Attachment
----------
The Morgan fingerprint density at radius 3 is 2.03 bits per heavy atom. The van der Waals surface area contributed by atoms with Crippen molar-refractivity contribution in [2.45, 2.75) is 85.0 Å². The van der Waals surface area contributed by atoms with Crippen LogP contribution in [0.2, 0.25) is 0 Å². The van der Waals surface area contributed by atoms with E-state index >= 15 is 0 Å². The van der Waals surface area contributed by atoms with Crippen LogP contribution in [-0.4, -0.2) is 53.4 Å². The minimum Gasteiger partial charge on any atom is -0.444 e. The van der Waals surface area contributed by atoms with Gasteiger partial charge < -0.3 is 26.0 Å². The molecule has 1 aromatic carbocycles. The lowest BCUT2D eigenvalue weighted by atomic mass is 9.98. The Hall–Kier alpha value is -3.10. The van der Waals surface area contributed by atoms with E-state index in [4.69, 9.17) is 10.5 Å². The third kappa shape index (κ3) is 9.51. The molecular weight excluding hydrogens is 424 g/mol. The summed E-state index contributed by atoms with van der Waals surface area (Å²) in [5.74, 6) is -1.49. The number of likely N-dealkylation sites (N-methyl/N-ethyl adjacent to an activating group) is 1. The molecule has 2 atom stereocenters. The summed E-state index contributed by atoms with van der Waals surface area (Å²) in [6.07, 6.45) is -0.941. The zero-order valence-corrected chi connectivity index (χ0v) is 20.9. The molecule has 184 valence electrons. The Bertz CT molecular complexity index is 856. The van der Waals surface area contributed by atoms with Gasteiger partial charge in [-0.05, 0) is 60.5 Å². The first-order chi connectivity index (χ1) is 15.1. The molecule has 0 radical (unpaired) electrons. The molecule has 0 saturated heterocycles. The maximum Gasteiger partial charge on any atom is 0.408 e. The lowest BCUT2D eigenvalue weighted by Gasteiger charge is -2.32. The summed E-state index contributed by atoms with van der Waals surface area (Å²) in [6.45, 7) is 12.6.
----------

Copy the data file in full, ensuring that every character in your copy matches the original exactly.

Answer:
The Morgan fingerprint density at radius 3 is 2.03 bits per heavy atom. The van der Waals surface area contributed by atoms with Crippen molar-refractivity contribution in [2.45, 2.75) is 85.0 Å². The van der Waals surface area contributed by atoms with Crippen LogP contribution in [0.2, 0.25) is 0 Å². The van der Waals surface area contributed by atoms with E-state index >= 15 is 0 Å². The van der Waals surface area contributed by atoms with Crippen LogP contribution in [-0.4, -0.2) is 53.4 Å². The minimum Gasteiger partial charge on any atom is -0.444 e. The van der Waals surface area contributed by atoms with Gasteiger partial charge < -0.3 is 26.0 Å². The molecule has 1 aromatic carbocycles. The lowest BCUT2D eigenvalue weighted by atomic mass is 9.98. The Hall–Kier alpha value is -3.10. The van der Waals surface area contributed by atoms with E-state index in [4.69, 9.17) is 10.5 Å². The third kappa shape index (κ3) is 9.51. The molecular weight excluding hydrogens is 424 g/mol. The summed E-state index contributed by atoms with van der Waals surface area (Å²) in [5.74, 6) is -1.49. The number of likely N-dealkylation sites (N-methyl/N-ethyl adjacent to an activating group) is 1. The molecule has 2 atom stereocenters. The summed E-state index contributed by atoms with van der Waals surface area (Å²) in [6.07, 6.45) is -0.941. The zero-order valence-corrected chi connectivity index (χ0v) is 20.9. The molecule has 184 valence electrons. The Bertz CT molecular complexity index is 856. The van der Waals surface area contributed by atoms with Gasteiger partial charge in [-0.05, 0) is 60.5 Å². The first-order chi connectivity index (χ1) is 15.1. The molecule has 0 radical (unpaired) electrons. The molecule has 0 saturated heterocycles. The maximum Gasteiger partial charge on any atom is 0.408 e. The lowest BCUT2D eigenvalue weighted by Gasteiger charge is -2.32. The summed E-state index contributed by atoms with van der Waals surface area (Å²) in [6.45, 7) is 12.6.